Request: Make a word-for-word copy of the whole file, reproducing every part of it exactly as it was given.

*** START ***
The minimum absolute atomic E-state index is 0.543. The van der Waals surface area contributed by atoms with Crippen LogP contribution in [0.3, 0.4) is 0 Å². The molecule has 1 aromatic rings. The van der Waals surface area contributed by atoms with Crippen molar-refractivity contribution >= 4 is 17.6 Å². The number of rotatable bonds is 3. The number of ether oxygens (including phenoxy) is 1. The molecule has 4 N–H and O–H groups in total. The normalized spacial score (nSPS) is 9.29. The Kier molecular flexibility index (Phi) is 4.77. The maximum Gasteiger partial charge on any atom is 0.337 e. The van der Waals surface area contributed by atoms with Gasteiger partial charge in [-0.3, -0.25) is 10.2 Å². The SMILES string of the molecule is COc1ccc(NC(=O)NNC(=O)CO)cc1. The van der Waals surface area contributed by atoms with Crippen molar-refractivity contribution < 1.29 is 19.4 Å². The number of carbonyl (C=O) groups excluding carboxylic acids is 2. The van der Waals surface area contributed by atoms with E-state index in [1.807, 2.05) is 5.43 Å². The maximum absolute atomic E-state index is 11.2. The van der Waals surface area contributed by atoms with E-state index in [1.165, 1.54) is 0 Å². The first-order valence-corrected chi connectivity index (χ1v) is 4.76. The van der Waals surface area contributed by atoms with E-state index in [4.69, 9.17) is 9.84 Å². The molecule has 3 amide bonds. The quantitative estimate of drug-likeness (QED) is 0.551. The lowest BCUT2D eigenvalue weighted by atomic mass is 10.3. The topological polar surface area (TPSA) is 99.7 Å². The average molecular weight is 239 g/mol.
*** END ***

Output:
The minimum absolute atomic E-state index is 0.543. The van der Waals surface area contributed by atoms with Crippen LogP contribution in [0.3, 0.4) is 0 Å². The molecule has 1 aromatic rings. The van der Waals surface area contributed by atoms with Crippen molar-refractivity contribution >= 4 is 17.6 Å². The number of rotatable bonds is 3. The number of ether oxygens (including phenoxy) is 1. The molecule has 4 N–H and O–H groups in total. The normalized spacial score (nSPS) is 9.29. The Kier molecular flexibility index (Phi) is 4.77. The maximum Gasteiger partial charge on any atom is 0.337 e. The van der Waals surface area contributed by atoms with Gasteiger partial charge in [-0.3, -0.25) is 10.2 Å². The SMILES string of the molecule is COc1ccc(NC(=O)NNC(=O)CO)cc1. The van der Waals surface area contributed by atoms with Crippen molar-refractivity contribution < 1.29 is 19.4 Å². The number of carbonyl (C=O) groups excluding carboxylic acids is 2. The van der Waals surface area contributed by atoms with E-state index in [1.807, 2.05) is 5.43 Å². The maximum absolute atomic E-state index is 11.2. The van der Waals surface area contributed by atoms with E-state index in [1.165, 1.54) is 0 Å². The first-order valence-corrected chi connectivity index (χ1v) is 4.76. The van der Waals surface area contributed by atoms with E-state index in [4.69, 9.17) is 9.84 Å². The molecule has 3 amide bonds. The quantitative estimate of drug-likeness (QED) is 0.551. The lowest BCUT2D eigenvalue weighted by atomic mass is 10.3. The topological polar surface area (TPSA) is 99.7 Å². The average molecular weight is 239 g/mol.